OK, this is a good one… Poet was getting colic regularly last spring.
And I was the cause… yikes!
You’d think I would learn, but nope, took me a little while to figure this one out!
What was going on? Here is the story…
I came home from somewhere one day last spring and noticed Poet wasn’t himself… he was laying down, half rolling, standing up… you know that thing horses do that sends us COLD as horse owners. He had colic!
I called my vet, he was out of town, but as I walked Poet around in the roundyard we discussed symptoms. As we chatted Poet ate some grass and did a poo, but was still uncomfortable.
I had to leave to go and pick the kids up from school. When I got back, he seemed normal. I watched him like a hawk but he was back to normal Poet. Excellent I thought, dodged that bullet.
Fast forward (and I forget now the exact time frames, but let’s say… a week) and, colic, again! Same thing, uncomfortable laying down half rolling repeatedly. So I called Doug, he came to check him out! Seriously noisy guts! Gas colic, or as I have heard some vets call it, the dreaded trapped fart!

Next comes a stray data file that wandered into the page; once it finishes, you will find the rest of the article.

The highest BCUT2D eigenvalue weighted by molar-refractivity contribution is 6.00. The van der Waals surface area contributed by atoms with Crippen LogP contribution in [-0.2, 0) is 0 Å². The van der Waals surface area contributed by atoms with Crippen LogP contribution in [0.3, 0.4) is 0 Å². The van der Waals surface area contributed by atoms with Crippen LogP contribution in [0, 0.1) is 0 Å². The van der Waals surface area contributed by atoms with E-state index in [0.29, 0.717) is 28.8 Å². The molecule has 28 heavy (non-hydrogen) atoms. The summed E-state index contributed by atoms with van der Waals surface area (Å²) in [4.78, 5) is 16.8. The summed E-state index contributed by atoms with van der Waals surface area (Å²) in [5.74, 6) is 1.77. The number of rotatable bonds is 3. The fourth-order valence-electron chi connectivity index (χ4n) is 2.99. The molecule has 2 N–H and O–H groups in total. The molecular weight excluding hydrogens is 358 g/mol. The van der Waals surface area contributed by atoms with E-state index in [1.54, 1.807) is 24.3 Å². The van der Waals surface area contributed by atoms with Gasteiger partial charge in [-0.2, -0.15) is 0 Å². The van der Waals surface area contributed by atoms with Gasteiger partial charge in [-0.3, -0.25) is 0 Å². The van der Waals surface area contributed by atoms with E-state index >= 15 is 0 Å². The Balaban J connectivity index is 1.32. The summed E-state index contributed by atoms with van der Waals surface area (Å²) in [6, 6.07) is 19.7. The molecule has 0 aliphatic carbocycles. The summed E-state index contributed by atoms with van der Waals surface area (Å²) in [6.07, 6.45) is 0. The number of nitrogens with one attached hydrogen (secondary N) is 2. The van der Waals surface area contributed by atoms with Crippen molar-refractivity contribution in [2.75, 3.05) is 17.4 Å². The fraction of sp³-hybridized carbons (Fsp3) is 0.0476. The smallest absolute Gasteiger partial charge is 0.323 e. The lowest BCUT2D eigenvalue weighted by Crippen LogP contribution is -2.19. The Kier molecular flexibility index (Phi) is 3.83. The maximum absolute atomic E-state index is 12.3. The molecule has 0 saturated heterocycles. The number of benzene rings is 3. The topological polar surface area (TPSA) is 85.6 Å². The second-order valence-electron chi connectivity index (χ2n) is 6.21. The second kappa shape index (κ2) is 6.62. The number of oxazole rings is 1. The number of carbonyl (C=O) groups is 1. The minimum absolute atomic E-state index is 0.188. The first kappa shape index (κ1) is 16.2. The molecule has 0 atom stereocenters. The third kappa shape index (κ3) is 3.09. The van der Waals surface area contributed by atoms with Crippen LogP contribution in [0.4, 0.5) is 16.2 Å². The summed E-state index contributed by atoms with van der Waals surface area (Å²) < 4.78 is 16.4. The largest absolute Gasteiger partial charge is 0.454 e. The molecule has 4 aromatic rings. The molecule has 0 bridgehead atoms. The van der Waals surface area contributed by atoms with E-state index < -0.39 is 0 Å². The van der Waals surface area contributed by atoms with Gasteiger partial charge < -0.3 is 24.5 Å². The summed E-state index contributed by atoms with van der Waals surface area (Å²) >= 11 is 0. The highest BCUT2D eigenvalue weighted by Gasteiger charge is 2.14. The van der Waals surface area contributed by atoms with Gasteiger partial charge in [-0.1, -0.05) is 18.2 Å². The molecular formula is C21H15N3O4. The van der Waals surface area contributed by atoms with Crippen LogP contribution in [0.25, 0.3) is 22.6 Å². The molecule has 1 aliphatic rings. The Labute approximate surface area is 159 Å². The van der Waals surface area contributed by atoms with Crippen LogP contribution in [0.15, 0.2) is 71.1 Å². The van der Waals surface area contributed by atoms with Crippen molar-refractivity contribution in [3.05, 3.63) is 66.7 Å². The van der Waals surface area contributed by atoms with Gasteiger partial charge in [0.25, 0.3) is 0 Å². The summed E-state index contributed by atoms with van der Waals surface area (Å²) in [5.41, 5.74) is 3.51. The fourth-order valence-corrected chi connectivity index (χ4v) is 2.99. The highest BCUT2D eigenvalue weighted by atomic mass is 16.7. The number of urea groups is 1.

The colic resolved again on its own… but this time, with the revelation it was likely gassy colic, I started to figure out the problem!
Our pasture in spring was almost all ryegrass and self-sown wild oats, both grasses that can accumulate high levels of fructan. And fructan ferments fast in the hindgut creating gas that was getting trapped in Poet’s gut.
OK, I thought, I can manage that!
BUT… there were days that for whatever reason I would give the horses a ‘little bit more’ pasture on their grazing strip than normal. For the most part I didn’t really think much of it, it would be a bit colder or I’d feel like they needed more (it’s that whole guilt thing kicking in!) and so they would get a bit more pasture which meant more of these high fructan grasses.
And twice on the days I gave them more he colicked again! DUH! Finally got it!! Too much high fructan pasture was causing excessive gas production and Poet just couldn’t get rid of the gas!
From then on I was very strict with the amount of pasture they got (which yes! I should have been in the first place… lesson learnt!) and we didn’t get any more colic and haven’t had any episodes (touch-wood) since!
It was a good lesson in how seasonal conditions can affect horse health. And in how diets need to be adjusted accordingly to manage these seasonal issues.
This spring I am being very mindful of how much spring grass he gets. My new place doesn’t have the same type of pastures. There is still ryegrass, but virtually no oats, so the risk is potentially lower.
Still… I am not taking that chance so they are getting less access to the pasture to manage the risk of colic (and laminitis!).
Because I still need to keep forage intake up, I use low sugar hay (in my case Rhodesgrass) to safely fill in the forage gap in their diet along with their usual lucerne/alfalfa each day. And all is well so far.
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